Industry Intel

What is RAAC Concrete?

George Garrett

Senior Consultant | Development & Regeneration

Sep 04, 2023

RAAC is an acronym for:

  • Reinforced – it contains steel rebar
  • Autoclaved – it is cured under heat and pressure
  • Aerated – it is porous with air bubbles
  • Concrete – It is made of concrete

The material was very popular from the 50s until the 90s as it was cheap, ecofriendly, and durable. It fell out of use owing to concerns about how well the material stood up to the elements over time.

In the UK it was primarily used in flat roof buildings like schools and hospitals.

The problems

The aerated nature of the material means it is easy for water to get inside the material where it can accumulate. Anyone who has owned a classic car knows what happens when steel is exposed to water for long periods of time, you get rust.

This mean RAAC rots away from the inside before failing, often without warning, despite appearing completely solid from the outside.

Obviously, this make it very difficult for untrained individuals to report potential structure faults until it is too late.

Why is it in the news?

It has come to light that a lot of the schools built using RAAC have been improperly monitored, despite the buildings exceeding their intended lifespan, and now there have been cases of ceiling collapsing as the internal rot progressed in the RAAC.

This led to a nationwide survey of school buildings which, despite not being complete, has revealed enough to concern the Government.

Some of the school buildings were deteriorated to the point they were no longer safe and had to be closed, however it is worth mentioning that this is a very small number of cases so far.

However, all disruption to education is very negative.

The solutions

You can replace the roofs, but the problem will keep coming back unless you reengineer the buildings to use a different material. RAAC is inherently very lightweight making it hard to find suitable replacement as the building likely won’t be designed to support a heavier load.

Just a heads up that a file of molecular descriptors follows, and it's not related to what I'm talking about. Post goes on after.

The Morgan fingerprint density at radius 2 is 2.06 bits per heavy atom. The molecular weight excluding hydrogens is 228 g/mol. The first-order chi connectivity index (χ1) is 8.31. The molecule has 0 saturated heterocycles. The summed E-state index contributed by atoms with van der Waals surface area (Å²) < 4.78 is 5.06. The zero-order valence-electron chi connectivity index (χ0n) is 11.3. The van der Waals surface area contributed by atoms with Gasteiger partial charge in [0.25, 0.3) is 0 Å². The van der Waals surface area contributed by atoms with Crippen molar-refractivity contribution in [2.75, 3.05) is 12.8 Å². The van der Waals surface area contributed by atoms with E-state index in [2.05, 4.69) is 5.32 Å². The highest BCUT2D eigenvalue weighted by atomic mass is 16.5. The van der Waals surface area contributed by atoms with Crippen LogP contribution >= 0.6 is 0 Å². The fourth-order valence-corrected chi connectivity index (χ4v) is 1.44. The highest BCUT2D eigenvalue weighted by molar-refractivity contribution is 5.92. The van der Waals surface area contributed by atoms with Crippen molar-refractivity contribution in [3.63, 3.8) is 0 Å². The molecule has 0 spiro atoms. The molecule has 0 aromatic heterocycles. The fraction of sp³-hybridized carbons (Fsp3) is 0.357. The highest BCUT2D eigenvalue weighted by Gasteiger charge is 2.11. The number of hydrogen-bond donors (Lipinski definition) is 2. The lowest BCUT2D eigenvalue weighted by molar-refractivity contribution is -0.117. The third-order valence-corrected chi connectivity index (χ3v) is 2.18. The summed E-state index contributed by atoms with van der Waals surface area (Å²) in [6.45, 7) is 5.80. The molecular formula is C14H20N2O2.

The best solution would be to redevelop the sites and build brand new schools in their place, but this will take years and years and cost Billions.

There was a plan to build 700 schools in England to replace a lot of the aging stock, however this was scrapped in 2010 with the introduction of the austerity programme masterminded by George Osborne.

What we're seeing most often as a result of RAAC deterioration, is schools and other buildings identified with RAAC being labelled as potentially dangerous, and closed with little to no notice.

In summary, this problem won’t go away overnight, and will require significant capital investment to overcome. But perhaps it's best to look at it as an opportunity to do something we should have done 13 years ago – build new schools for the future...

What do you think? Feel free to reach out to me to discuss this further, any insights are useful.

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Senior Consultant | Development & Regeneration

George Garrett

George cuts through the noise to understand exactly the scope of what an organisation is looking to achieve and where a candidate can fit in that. You know with George that you won’t be getting fluffy, insubstantial waffle. Just exactly the facts.

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